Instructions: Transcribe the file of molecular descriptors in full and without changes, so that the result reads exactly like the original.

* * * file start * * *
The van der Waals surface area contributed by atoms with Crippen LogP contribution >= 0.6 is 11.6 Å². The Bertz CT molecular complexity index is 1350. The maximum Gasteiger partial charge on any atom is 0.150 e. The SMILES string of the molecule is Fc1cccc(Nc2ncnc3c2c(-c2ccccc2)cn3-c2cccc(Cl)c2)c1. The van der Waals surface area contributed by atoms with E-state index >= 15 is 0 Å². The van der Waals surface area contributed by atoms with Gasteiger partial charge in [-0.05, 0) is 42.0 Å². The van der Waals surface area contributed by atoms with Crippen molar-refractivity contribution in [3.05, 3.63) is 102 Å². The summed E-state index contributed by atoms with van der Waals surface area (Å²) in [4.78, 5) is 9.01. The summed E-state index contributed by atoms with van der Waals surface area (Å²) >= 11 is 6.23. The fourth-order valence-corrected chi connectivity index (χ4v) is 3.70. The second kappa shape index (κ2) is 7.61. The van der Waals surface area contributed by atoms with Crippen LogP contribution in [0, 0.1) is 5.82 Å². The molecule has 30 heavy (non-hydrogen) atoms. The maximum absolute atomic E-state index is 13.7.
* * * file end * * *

The van der Waals surface area contributed by atoms with Crippen LogP contribution >= 0.6 is 11.6 Å². The Bertz CT molecular complexity index is 1350. The maximum Gasteiger partial charge on any atom is 0.150 e. The SMILES string of the molecule is Fc1cccc(Nc2ncnc3c2c(-c2ccccc2)cn3-c2cccc(Cl)c2)c1. The van der Waals surface area contributed by atoms with E-state index >= 15 is 0 Å². The van der Waals surface area contributed by atoms with Gasteiger partial charge in [-0.05, 0) is 42.0 Å². The van der Waals surface area contributed by atoms with Crippen molar-refractivity contribution in [3.05, 3.63) is 102 Å². The summed E-state index contributed by atoms with van der Waals surface area (Å²) in [4.78, 5) is 9.01. The summed E-state index contributed by atoms with van der Waals surface area (Å²) >= 11 is 6.23. The fourth-order valence-corrected chi connectivity index (χ4v) is 3.70. The second kappa shape index (κ2) is 7.61. The van der Waals surface area contributed by atoms with Crippen LogP contribution in [0, 0.1) is 5.82 Å². The molecule has 30 heavy (non-hydrogen) atoms. The maximum absolute atomic E-state index is 13.7.